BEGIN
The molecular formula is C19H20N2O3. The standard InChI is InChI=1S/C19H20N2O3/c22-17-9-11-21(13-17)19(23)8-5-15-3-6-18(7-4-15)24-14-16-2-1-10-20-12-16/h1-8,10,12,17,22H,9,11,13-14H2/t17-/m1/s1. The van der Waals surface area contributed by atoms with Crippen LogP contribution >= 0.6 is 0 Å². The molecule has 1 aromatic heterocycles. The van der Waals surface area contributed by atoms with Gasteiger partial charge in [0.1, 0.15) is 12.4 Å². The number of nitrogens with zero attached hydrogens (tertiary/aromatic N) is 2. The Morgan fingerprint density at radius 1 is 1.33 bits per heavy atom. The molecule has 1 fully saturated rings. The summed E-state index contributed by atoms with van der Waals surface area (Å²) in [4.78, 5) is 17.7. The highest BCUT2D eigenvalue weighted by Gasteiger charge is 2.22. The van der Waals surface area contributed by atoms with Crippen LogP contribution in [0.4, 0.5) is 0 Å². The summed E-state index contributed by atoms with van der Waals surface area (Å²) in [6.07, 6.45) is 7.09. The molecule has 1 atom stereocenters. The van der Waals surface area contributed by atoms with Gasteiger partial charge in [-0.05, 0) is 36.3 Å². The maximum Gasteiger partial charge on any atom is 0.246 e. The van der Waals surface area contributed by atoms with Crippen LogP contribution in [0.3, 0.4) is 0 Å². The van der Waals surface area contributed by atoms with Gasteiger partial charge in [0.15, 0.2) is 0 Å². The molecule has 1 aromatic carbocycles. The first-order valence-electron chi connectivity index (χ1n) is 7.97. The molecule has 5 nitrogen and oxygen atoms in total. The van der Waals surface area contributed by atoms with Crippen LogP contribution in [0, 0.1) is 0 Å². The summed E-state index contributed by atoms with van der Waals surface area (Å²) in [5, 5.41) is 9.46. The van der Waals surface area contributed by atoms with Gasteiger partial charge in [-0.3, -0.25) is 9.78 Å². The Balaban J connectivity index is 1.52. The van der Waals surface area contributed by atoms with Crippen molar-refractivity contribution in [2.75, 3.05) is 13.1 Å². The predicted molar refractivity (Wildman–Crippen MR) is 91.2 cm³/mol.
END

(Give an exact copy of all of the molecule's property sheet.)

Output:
The molecular formula is C19H20N2O3. The standard InChI is InChI=1S/C19H20N2O3/c22-17-9-11-21(13-17)19(23)8-5-15-3-6-18(7-4-15)24-14-16-2-1-10-20-12-16/h1-8,10,12,17,22H,9,11,13-14H2/t17-/m1/s1. The van der Waals surface area contributed by atoms with Crippen LogP contribution >= 0.6 is 0 Å². The molecule has 1 aromatic heterocycles. The van der Waals surface area contributed by atoms with Gasteiger partial charge in [0.1, 0.15) is 12.4 Å². The number of nitrogens with zero attached hydrogens (tertiary/aromatic N) is 2. The Morgan fingerprint density at radius 1 is 1.33 bits per heavy atom. The molecule has 1 fully saturated rings. The summed E-state index contributed by atoms with van der Waals surface area (Å²) in [4.78, 5) is 17.7. The highest BCUT2D eigenvalue weighted by Gasteiger charge is 2.22. The van der Waals surface area contributed by atoms with Crippen LogP contribution in [0.4, 0.5) is 0 Å². The summed E-state index contributed by atoms with van der Waals surface area (Å²) in [6.07, 6.45) is 7.09. The molecule has 1 atom stereocenters. The van der Waals surface area contributed by atoms with Gasteiger partial charge in [-0.05, 0) is 36.3 Å². The maximum Gasteiger partial charge on any atom is 0.246 e. The van der Waals surface area contributed by atoms with Crippen LogP contribution in [0.3, 0.4) is 0 Å². The van der Waals surface area contributed by atoms with Gasteiger partial charge in [0.15, 0.2) is 0 Å². The molecule has 1 aromatic carbocycles. The first-order valence-electron chi connectivity index (χ1n) is 7.97. The molecule has 5 nitrogen and oxygen atoms in total. The van der Waals surface area contributed by atoms with Crippen LogP contribution in [0, 0.1) is 0 Å². The summed E-state index contributed by atoms with van der Waals surface area (Å²) in [5, 5.41) is 9.46. The van der Waals surface area contributed by atoms with Gasteiger partial charge in [-0.3, -0.25) is 9.78 Å². The Balaban J connectivity index is 1.52. The van der Waals surface area contributed by atoms with Crippen molar-refractivity contribution in [2.75, 3.05) is 13.1 Å². The predicted molar refractivity (Wildman–Crippen MR) is 91.2 cm³/mol.